The extant literature on women’s involvement in VE shows that traditionally women have merely served as supporters or sympathizers of such radicalism. For instance, Sulaiman et al. (2016) argue that women had played significant antagonist roles in assisting and giving direct support to violent extremism. Women have played active roles not only in the recruitment of fighters but also in financing and fundraising terrorist activities (Commonwealth Institute, 2016; Bagenal, 2017; Hogg, 2014). Similarly, Cragin and Daly (2009) identify three significant roles of women in VE, particularly as facilitators, propagandists and as a group’s historical conscience.

The literature also observes a significant shift in their tactics to a more aggressive level. For instance, Sulaiman et al. (2016) observe that women involvement in terrorism can be traced quite far back. Over time, the role of women has seemed to have changed, and they are increasingly more likely to become suicide bombers. He gave an example of a Palestinian woman named Wafa Idris who blew herself up in downtown storical conscience. The literature also observes a significant shift in their tactics to a more aggressive level. For instance, Sulaiman et al. (2016) observe that women involvement in terrorism can be traced quite far back. Over time, the role of women has seemed to have changed, and they are increasingly more likely to become suicide bombers. He gave an example of a Palestinian woman named Wafa Idris who blew herself up in downtown Jerusalem killing some of the Israeli army. Similarly, Huey and Witmer (2016) contend that women are also playing significant roles in VE and some had planned and carried out killings of targeted individuals.

The literature on the role of women in PVE suggests that women, families and community leaders play a crucial role in efforts to prevent violent extremism (PVE). For example, the UN Security Council CounterTerrorism Committee (2015) observes that women play a significant role in PVE and CVE due to their great influence on families, communities, and government, which can affect positive change. Moreover, they are best placed to detect and identify early signs of radicalization, discourage its occurrence and intervene before individuals become violent (Ali & Crosby, 2016) and censure extremism and radicalization which their spouses and children might possess (Ali & Mohamed Hussin, 2017). Similarly, research in Australia demonstrates that women are often ‘first responders’ to the possibility of radicalization within their communities (True & Lee-Koo, 2017).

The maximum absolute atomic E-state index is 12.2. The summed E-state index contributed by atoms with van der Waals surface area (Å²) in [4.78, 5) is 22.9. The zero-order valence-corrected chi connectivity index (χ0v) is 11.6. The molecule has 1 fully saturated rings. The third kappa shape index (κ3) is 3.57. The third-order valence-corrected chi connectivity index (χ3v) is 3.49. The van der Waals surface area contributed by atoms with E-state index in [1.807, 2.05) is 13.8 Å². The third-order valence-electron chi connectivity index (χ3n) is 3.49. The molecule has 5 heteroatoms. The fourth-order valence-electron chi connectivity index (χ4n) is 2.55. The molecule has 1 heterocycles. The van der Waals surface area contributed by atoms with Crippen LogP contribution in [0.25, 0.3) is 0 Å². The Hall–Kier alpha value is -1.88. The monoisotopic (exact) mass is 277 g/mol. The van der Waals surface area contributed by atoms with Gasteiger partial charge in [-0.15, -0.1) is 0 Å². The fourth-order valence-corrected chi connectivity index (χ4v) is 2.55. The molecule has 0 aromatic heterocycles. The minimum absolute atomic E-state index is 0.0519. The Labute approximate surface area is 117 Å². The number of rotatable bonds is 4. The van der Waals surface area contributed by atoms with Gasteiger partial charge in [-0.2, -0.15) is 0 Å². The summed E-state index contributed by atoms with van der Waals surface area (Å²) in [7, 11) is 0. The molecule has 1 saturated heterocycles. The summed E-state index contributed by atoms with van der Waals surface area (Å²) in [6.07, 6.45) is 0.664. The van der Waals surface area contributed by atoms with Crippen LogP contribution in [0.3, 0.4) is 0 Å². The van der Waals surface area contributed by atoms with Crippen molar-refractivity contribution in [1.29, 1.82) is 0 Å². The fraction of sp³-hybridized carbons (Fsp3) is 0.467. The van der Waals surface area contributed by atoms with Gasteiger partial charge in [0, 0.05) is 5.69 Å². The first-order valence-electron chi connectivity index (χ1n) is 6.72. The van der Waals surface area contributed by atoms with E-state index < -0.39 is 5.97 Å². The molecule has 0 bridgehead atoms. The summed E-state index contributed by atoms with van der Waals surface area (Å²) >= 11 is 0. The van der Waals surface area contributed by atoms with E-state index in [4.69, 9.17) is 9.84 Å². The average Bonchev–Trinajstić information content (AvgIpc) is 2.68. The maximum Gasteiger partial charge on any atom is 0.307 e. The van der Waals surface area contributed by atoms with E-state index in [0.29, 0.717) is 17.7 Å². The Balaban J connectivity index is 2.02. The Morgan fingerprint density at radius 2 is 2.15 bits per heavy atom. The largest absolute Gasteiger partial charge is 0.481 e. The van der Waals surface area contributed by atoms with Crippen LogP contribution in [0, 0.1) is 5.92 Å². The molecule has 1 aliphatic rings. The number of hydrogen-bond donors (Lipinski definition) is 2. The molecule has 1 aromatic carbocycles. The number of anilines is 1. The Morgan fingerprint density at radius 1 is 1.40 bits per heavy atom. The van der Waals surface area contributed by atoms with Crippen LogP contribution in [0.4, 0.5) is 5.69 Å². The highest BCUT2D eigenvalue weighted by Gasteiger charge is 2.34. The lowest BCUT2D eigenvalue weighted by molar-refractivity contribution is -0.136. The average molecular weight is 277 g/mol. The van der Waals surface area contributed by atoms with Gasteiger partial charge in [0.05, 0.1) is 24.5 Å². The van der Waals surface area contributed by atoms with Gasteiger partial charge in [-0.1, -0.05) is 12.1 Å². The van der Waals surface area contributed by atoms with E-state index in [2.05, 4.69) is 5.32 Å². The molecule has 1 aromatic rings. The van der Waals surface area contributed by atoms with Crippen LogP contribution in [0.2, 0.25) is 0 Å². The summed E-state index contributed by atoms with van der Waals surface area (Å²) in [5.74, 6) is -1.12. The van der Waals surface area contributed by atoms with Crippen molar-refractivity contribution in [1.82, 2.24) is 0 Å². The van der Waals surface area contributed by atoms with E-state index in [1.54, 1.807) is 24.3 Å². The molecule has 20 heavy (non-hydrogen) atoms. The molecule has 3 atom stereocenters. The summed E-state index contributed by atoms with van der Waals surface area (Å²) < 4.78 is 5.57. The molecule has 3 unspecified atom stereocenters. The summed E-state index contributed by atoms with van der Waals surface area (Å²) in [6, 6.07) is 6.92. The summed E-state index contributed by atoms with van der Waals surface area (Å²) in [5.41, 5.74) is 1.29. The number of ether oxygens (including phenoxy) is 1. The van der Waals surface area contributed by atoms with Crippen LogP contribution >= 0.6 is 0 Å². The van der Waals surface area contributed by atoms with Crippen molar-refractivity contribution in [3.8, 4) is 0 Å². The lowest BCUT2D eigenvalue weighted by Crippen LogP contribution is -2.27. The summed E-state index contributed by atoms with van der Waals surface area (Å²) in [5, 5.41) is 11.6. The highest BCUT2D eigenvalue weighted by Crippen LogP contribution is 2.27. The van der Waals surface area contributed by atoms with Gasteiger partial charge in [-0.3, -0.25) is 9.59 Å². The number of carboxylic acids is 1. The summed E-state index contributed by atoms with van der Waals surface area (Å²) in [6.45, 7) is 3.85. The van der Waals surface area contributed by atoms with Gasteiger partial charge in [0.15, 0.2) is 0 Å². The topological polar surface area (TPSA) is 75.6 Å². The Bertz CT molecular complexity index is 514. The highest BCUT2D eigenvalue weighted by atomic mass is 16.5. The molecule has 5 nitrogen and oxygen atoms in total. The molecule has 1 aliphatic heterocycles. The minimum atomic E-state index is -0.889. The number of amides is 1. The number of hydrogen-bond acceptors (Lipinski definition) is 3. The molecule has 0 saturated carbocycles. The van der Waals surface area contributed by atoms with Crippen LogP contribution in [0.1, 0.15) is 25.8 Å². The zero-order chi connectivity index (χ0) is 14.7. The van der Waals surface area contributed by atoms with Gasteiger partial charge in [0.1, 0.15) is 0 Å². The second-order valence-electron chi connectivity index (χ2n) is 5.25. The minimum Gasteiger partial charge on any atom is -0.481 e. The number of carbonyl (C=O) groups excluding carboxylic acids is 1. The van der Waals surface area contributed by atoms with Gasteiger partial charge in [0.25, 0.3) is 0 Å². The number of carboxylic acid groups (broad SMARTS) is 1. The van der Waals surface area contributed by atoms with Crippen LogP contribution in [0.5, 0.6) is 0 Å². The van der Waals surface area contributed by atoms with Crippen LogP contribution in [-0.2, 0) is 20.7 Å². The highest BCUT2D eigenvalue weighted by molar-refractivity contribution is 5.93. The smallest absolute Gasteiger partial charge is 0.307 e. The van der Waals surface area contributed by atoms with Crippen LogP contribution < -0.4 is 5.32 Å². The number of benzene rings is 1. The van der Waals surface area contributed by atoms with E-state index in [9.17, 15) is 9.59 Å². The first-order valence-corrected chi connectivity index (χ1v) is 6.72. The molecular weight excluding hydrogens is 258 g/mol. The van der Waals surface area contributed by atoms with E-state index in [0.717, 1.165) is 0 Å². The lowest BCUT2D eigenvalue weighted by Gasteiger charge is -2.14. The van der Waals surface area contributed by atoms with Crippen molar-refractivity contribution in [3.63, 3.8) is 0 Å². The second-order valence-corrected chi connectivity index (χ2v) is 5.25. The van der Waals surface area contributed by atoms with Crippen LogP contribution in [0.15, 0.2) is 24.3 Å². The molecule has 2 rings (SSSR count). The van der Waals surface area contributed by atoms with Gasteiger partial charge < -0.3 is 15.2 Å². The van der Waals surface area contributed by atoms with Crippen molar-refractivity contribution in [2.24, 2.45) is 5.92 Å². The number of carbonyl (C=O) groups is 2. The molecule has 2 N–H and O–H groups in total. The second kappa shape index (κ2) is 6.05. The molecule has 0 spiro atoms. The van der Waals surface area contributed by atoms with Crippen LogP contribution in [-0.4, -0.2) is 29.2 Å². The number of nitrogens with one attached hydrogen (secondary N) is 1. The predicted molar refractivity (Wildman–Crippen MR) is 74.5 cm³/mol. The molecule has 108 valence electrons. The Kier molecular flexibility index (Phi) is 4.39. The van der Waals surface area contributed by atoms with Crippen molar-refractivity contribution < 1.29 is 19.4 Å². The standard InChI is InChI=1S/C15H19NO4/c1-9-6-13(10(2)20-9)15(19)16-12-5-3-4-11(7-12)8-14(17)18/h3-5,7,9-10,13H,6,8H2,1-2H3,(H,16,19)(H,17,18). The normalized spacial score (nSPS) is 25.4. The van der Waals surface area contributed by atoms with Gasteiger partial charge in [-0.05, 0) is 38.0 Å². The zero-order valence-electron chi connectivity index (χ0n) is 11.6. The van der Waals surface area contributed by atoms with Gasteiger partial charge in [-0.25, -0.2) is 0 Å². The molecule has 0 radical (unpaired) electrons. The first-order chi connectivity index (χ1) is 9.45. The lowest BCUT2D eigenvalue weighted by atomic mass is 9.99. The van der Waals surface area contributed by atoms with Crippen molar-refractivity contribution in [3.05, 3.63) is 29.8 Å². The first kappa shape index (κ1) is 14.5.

The literature indicates that women can serve as force multipliers to raise awareness among communities about such kinds of threats (UNOAU, 2017). The study in Singapore also suggests the positive nature of women’s role in that they are suitable to nurture an environment that instils positive values of tolerance, peace, inclusiveness, and respect for others (Ali & Mohamed Hussin, 2017). These informal support systems are able to assist such persons to take different steps, which would inevitably promote peace and instil respect for diversity and non-violence (True & Lee-Koo, 2017). One of the push factors and protection of gender equality, including within religious communities, is found to be the most significant counter-narrative to extremist ideology (True & Lee-Koo, 2017). On the other hand, the literature indicates that the absence of social, peer and family support, the lack of skills or ability to identify and develop non-violent and practical solutions to their grievances has fuelled violent extremism and radicalization (Couture, 2014).

The literature also shows several international instruments have been established to promote women’s positive role in PVE and CVE. The United Nations has established international instruments to recognize the role of women in dealing with such violence. This effort is evident in Security Council Resolution 2129 (2013) that affirms the Security Council's intention to increase its attention to women in the area of the threats to international peace and security caused by terrorist acts (UN Women, 2017). Resolution 2178 (2014) encourages Member States to develop strategies to counter the violent extremism narratives that can incite terrorist acts and address the conditions conducive to the spread of violent extremism, including by empowering women. In Presidential Statement (S/PRST/2014/21) the Security Council noted that violent extremism frequently targets women and girls, which can lead to serious human rights violations and encourages Member States to engage with women and women's organizations in developing CVE strategies. The UN Secretary-General’s Preventing Violent Extremism Plan of Action 2015 identifies gender equality and empowering women as one of its seven priority areas for action (UN Women, 2017). The latest Security Council Resolution is 2242 (2015) which calls for a gender perspective to be a significant component in the creation of official prevention responses.

Suggested Citation:

Hamin, Zaiton and Kamaruddin, Saslina, When Women are the Criminals: Governing Violent Extremism in Malaysia Via ‘Hard’ and ‘Soft’ Modalities (February 20, 2019). Global J. Bus. Soc. Sci. Review 7 (1) 48 – 53 (2019). Available at SSRN: